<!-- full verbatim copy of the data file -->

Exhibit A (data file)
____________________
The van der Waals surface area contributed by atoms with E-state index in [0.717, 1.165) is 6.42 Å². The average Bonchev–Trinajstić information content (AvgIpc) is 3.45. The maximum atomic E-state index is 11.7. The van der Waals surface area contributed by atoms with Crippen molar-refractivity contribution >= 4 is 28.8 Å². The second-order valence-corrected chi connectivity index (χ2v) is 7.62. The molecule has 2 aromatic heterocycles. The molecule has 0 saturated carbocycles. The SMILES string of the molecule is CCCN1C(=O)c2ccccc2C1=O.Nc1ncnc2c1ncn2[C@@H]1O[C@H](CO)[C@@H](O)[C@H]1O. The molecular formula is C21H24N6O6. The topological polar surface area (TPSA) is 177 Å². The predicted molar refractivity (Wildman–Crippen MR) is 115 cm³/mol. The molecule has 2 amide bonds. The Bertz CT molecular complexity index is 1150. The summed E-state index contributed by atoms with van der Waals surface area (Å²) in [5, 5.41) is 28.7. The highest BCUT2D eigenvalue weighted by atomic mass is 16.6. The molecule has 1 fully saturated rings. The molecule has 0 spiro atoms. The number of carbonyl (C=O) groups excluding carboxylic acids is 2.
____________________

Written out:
The van der Waals surface area contributed by atoms with E-state index in [0.717, 1.165) is 6.42 Å². The average Bonchev–Trinajstić information content (AvgIpc) is 3.45. The maximum atomic E-state index is 11.7. The van der Waals surface area contributed by atoms with Crippen molar-refractivity contribution >= 4 is 28.8 Å². The second-order valence-corrected chi connectivity index (χ2v) is 7.62. The molecule has 2 aromatic heterocycles. The molecule has 0 saturated carbocycles. The SMILES string of the molecule is CCCN1C(=O)c2ccccc2C1=O.Nc1ncnc2c1ncn2[C@@H]1O[C@H](CO)[C@@H](O)[C@H]1O. The molecular formula is C21H24N6O6. The topological polar surface area (TPSA) is 177 Å². The predicted molar refractivity (Wildman–Crippen MR) is 115 cm³/mol. The molecule has 2 amide bonds. The Bertz CT molecular complexity index is 1150. The summed E-state index contributed by atoms with van der Waals surface area (Å²) in [5, 5.41) is 28.7. The highest BCUT2D eigenvalue weighted by atomic mass is 16.6. The molecule has 1 fully saturated rings. The molecule has 0 spiro atoms. The number of carbonyl (C=O) groups excluding carboxylic acids is 2.